Brakes on RMA reforms

Prime Minister John Key's statement that National will have to ''rip up'' its proposed changes to the Resource Management Act in the wake of New Zealand First leader Winston Peters' win in the Northland by-election seems somewhat petulant given longstanding and widespread opposition to the plans.

Mr Peters' win in the longtime National seat sees the Government's numbers drop to 59 seats - no longer a majority, even with support partner Act's one seat.

Labour, the Greens, United Future and the Maori Party oppose National's proposed changes to the core principles of the Act, which it has been unable to get the numbers to pass.

It has already made less substantial changes to the legislation.

Its previous third-term majority, plus the support of Act, meant it would have got its next tranche of changes - what it promised to be a substantial overhaul of the Act - through Parliament this year.

The RMA has been used as a stick to beat those accused of being anti-progress.

It has repeatedly been paraded as the major hurdle in resolving the Auckland housing crisis, for example.

National sought to ''balance'' the environmental principles of the Act with economic development considerations.

Opponents said that would effectively ''gut'' the Act's core principles - to protect the environment.

The Parliamentary Commissioner for the Environment, Jan Wright, says the RMA is no place for such a balance: ''It is not and should not become an economic development Act.''

Some of the criticisms of the RMA are valid.

It is a comprehensive and complicated piece of legislation.

All parties believe some changes to the Act are required, particularly around processes.

There was goodwill to work on those changes.

All parties surely want the best opportunities for individuals and businesses in their communities, our country and our overseas trade and enterprise.

The anti-progress tag is a cheap shot, however.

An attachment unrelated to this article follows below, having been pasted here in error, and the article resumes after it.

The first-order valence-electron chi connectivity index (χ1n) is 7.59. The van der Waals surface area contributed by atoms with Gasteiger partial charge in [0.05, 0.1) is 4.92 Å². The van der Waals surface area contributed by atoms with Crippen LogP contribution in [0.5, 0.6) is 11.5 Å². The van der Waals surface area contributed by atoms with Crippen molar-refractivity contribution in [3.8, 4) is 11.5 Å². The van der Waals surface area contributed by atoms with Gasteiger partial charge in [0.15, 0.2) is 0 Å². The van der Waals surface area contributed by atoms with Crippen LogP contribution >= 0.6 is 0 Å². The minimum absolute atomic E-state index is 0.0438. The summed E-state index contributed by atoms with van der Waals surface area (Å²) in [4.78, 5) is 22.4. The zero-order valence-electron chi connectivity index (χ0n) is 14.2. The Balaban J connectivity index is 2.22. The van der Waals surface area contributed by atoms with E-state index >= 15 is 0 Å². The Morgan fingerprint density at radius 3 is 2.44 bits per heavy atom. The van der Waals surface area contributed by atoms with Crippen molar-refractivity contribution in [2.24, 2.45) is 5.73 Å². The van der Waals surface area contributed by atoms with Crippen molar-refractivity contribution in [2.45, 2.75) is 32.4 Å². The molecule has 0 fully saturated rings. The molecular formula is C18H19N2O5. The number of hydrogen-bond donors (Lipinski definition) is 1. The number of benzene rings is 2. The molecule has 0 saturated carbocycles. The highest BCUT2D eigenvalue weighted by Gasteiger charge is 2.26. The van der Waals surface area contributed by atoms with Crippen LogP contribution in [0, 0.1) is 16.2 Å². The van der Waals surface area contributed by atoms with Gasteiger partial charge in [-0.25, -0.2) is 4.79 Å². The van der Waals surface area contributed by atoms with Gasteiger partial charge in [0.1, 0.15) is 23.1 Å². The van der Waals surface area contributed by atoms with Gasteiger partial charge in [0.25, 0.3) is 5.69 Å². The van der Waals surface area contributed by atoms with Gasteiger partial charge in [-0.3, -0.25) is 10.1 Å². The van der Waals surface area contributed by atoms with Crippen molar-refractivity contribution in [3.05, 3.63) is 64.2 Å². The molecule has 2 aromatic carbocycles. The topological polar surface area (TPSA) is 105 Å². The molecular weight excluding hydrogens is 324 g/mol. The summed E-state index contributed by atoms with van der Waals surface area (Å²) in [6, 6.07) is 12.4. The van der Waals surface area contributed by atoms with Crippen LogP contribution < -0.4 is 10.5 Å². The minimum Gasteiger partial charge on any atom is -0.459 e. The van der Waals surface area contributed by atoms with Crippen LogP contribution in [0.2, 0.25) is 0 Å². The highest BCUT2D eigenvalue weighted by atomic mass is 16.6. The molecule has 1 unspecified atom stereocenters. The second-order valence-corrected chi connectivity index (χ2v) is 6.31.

There are many who believe the major changes proposed will not solve fundamental problems - lack of infrastructure, land, consent delays and cost - and could in fact cause a raft of other legal issues.

Many of the problems have been blamed on central and local government bureaucracy and inefficiencies.

Erosion of environmental foundations once begun will be very hard to claw back.

It must be noted there is already significant weight placed on economic development - through legislation and dedicated ministries.

Even the likes of Department of Conservation, through its charter, must consider economic development in its decision-making.

Environmental and economic development concerns are not mutually exclusive. Our greatest asset is our largely unspoilt landscape.

Our primary production sector (our biggest export earner) relies on our environment being sustainable, and our second-highest export earner, tourism, also relies on our clean green image and 100% Pure brand.

Dr Wright is right.

There must be a voice at the forefront for the environment and the RMA provides that through ''sustaining the potential of natural and physical resources (excluding minerals) to meet the reasonably foreseeable needs of future generations; and safeguarding the life-supporting capacity of air, water, soil, and ecosystems; and avoiding, remedying, or mitigating any adverse effects of activities on the environment''.

This seems particularly important at a time when consecutive reports have shown declining water quality in New Zealand, for example.

Dr Wright has also acknowledged New Zealand faces a classic ''environment versus development'' dilemma.

With two such fundamental areas at stake, it seems essential that changes should be made carefully, with the support of all parties, for the benefit of all New Zealanders now and in the future.

It makes no sense to ram through major changes, which may impact on other legislation, and which could be reversed with any change of government.

Far better to work on the necessary ''clean-up'' of the legislation together, and tackle the complicating factors involving local and regional councils.

Development is certainly desirable, but not at the expense of what most New Zealanders cherish, and what defines us in the world.

Back to the drawing board may prove to be the best way forward.

Add a Comment